"No one is going over with students why they are eating what they are eating," said Joan Nachmani, director of nutrition education programs in the city schools. The key, Nachmani said, is getting students to make healthy choices beyond the school day.

"There is a lot of temptation out there," she said. "We want to change their behavior."

Suggested Foods

Here are examples of foods, besides the school-lunch program, that yesterday's report recommends for schools.

Tier 1 foods: OK for all students

Allowed at all grade levels during the regular school day and in after-school activities - all in portion sizes that provide 200 calories or less:

Individual fruits, such as apples or pear slices or fruit cups packed in juice or water.

Vegetables such as baby carrots.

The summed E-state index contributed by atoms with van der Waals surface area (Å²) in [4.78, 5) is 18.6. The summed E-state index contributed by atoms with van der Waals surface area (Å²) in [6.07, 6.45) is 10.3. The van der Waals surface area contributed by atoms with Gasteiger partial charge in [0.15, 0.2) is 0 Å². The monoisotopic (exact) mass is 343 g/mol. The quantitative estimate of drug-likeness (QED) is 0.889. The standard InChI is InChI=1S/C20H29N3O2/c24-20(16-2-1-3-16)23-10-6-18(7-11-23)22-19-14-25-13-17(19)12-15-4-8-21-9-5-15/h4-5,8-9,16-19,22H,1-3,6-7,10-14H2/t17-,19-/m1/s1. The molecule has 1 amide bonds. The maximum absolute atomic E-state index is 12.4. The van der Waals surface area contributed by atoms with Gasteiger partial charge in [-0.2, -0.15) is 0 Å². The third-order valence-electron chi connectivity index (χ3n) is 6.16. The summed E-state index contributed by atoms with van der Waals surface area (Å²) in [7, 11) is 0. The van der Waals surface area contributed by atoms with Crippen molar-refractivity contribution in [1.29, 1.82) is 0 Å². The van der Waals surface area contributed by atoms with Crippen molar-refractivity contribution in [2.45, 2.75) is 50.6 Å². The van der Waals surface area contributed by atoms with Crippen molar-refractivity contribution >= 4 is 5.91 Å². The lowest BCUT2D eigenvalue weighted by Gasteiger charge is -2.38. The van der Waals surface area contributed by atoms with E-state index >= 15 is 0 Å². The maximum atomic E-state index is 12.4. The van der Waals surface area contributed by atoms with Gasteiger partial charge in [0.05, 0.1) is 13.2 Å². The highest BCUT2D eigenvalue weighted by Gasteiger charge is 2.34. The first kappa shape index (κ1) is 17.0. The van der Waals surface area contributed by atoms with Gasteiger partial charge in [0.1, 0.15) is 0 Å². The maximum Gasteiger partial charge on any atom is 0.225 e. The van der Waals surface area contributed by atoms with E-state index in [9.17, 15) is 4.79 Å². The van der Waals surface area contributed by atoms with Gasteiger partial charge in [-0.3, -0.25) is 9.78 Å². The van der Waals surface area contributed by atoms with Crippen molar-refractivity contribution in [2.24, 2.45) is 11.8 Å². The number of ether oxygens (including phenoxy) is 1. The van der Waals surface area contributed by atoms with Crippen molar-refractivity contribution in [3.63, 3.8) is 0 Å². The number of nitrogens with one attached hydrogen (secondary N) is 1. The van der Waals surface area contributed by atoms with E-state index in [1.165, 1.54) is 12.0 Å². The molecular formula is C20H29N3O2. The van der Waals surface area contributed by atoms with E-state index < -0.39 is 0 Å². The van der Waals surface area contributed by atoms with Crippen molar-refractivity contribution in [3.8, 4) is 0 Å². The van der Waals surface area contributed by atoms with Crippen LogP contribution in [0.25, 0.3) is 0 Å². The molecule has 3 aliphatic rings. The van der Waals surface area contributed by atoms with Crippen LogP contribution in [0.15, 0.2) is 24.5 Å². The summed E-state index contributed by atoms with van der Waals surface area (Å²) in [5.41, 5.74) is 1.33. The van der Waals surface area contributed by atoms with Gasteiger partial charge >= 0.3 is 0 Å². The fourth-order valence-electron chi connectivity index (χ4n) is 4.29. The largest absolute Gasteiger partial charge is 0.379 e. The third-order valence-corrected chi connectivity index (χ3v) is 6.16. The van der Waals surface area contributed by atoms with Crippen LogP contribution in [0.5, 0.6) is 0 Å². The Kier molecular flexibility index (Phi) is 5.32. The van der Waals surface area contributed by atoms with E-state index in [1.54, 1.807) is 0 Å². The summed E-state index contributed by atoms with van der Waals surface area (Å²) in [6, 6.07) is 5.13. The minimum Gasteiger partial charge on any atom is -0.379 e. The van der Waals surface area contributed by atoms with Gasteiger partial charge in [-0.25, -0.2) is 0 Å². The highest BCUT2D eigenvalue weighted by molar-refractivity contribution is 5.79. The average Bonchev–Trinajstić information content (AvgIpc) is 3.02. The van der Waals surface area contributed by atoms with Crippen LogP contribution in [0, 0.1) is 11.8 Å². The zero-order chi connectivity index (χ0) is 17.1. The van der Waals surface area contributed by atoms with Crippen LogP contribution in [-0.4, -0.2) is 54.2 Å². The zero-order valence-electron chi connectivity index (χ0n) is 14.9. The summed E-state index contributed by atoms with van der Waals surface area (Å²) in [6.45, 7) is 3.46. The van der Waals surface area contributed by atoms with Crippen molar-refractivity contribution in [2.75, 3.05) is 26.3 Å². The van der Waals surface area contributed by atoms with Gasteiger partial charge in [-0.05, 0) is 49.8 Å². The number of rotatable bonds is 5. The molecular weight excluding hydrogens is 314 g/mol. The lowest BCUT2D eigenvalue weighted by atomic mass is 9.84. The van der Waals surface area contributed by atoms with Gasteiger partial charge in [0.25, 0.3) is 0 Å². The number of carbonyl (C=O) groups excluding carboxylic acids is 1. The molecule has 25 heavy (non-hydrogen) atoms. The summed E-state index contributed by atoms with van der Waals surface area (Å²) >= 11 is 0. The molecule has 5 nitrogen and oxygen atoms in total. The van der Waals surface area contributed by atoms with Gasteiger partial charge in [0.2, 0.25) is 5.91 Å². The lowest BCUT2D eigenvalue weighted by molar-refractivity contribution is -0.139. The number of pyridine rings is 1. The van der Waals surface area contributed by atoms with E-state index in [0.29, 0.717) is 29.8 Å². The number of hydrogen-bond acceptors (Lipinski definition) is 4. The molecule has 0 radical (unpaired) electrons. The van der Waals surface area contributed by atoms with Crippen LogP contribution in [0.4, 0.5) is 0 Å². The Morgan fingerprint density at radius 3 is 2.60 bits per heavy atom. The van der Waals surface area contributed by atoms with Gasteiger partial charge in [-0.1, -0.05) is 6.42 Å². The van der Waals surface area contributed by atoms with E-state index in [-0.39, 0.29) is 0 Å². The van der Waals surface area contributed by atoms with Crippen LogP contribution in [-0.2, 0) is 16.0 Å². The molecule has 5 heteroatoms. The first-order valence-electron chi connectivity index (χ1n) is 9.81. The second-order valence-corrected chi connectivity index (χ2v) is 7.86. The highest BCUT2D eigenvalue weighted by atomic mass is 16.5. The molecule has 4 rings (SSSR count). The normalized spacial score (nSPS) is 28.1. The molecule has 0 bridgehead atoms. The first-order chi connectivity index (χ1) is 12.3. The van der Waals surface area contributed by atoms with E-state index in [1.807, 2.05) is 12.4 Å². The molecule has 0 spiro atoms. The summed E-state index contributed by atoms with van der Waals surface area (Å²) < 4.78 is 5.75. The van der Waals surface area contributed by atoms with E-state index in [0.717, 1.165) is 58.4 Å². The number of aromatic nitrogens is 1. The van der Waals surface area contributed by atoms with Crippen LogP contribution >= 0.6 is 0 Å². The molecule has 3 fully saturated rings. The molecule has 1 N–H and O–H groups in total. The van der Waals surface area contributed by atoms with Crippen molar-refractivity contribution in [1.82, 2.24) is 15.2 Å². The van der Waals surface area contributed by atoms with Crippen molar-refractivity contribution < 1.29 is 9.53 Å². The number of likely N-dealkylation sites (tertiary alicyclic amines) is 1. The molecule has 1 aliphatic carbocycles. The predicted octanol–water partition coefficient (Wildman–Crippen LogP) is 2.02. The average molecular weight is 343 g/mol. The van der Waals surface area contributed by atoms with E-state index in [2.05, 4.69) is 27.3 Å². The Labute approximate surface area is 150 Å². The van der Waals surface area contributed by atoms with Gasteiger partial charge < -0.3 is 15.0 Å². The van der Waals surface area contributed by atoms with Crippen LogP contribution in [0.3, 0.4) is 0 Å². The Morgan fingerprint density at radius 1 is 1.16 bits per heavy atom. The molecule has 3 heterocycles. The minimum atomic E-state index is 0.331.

Dried or dehydrated fruit such as raisins, apricots, cherries and bananas.

100 percent fruit juice or low-salt vegetable juice.

Low-fat, low-salt whole-grain crackers or chips.

Whole-grain, low-sugar cereals.

100 percent whole-grain mini-bagels.

8-ounce servings of low-fat, fruit-flavored yogurt (no more than 30 grams of sugars).

8-ounce servings of low-fat or nonfat chocolate or strawberry milk with no more than 22 grams of sugars.

Low-sodium, whole-grain bars containing sunflower seeds, almonds or walnuts.

Tier 2 foods: For upper grades only

Available only to high school students after school hours:

Low-salt baked potato chips, crackers and pretzels.

Animal crackers and graham crackers with no more than 35 percent of calories from sugar.

Caffeine-free, calorie-free, non-fortified soft drinks.

Ice cream bars low in sugar and fat.

Unranked foods: For no students

Not available at all because they do not meet the standards:

Chips and pretzels that have too much sugar or salt.

Cheese crackers that have too much fat or sodium.

Breakfast or granola bars that have too much fat or sugar.

Ice cream products that have too much fat.

SOURCE: Institute of Medicine